Among the most important artists of his generation, Los Angeles-based Ed Ruscha (American, born 1937) has used language in all its forms to construct his artmaking practice. Identified with the West Coast manifestation of Pop Art in the 1960s for his single word and word/image canvases, Ruscha rapidly expanded both the material form of his work and its intellectual range to become one of the leading American conceptual artists. Never abandoning the traditional forms of painting, drawing, printmaking, and photography, he introduced unconventional materials and mediums such as fruit juices, syrup, bleach, and gunpowder to challenge and extend the associations and meanings of his text-based works. He started in the early 1960s making a series of photography-based artist books such as Twentysix Gasoline Stations (1962), Various Small Fires (1964), Every Building on the Sunset Strip (1966), and Thirtyfour Parking Lots (1967), which established a new paradigm for the form, and over the last forty years has ended up deconstructing every aspect of the book.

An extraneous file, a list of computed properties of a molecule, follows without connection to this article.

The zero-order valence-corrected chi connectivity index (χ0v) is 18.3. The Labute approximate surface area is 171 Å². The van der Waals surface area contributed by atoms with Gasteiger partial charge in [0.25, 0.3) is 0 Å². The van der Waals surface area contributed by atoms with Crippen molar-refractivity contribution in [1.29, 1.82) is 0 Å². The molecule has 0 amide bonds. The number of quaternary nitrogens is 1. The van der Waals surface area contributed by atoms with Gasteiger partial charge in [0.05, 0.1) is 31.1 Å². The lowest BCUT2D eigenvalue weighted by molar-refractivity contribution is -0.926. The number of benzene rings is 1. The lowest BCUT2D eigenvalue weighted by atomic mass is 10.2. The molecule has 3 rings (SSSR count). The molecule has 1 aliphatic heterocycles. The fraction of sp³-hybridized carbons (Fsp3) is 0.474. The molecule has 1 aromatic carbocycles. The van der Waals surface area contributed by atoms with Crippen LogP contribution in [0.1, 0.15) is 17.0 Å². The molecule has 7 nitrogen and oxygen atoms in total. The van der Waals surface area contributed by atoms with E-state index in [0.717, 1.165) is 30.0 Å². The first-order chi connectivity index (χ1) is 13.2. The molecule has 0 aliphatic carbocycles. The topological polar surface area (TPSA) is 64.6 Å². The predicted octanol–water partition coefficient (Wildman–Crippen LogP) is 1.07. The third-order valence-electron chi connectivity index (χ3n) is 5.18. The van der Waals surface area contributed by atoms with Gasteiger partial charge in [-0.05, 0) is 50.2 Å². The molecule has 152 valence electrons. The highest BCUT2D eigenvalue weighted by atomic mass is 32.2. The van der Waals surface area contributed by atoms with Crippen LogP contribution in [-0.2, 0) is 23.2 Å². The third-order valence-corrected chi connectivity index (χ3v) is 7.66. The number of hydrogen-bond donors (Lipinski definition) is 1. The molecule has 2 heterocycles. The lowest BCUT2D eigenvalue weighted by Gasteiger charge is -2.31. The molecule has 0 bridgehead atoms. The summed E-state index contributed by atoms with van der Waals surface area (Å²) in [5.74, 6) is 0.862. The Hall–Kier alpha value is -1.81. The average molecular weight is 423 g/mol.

Cover to Cover: ED RUSCHA presents the artist’s most recent investigations of the book as the subject and form of his work, and illuminates the integral role of books in Ruscha’s artistic practice. The current selection moves from actual hardbound books incorporated into paintings of their front covers to a majestic trompe l’oeil canvas, Gilded, Marbled, and Foibled (2011–12) of an historic book opened up to reveal both of its end papers and gilded page edges. Ruscha observes and deconstructs the book as both a physical and cultural object—a single page or whole volume. A series of eight circular paintings on vellum drum heads each feature a quotation from an African-American female character who only speaks in double negatives from James Frey’s 2011 novel, The Final Testament of the Holy Bible. The text arrayed around the circumference of the works physically mimics its verbal redundancy. Ruscha uses the contradiction and ambiguity of the vernacular text to challenge the presumed authority and cultural value of text and the book.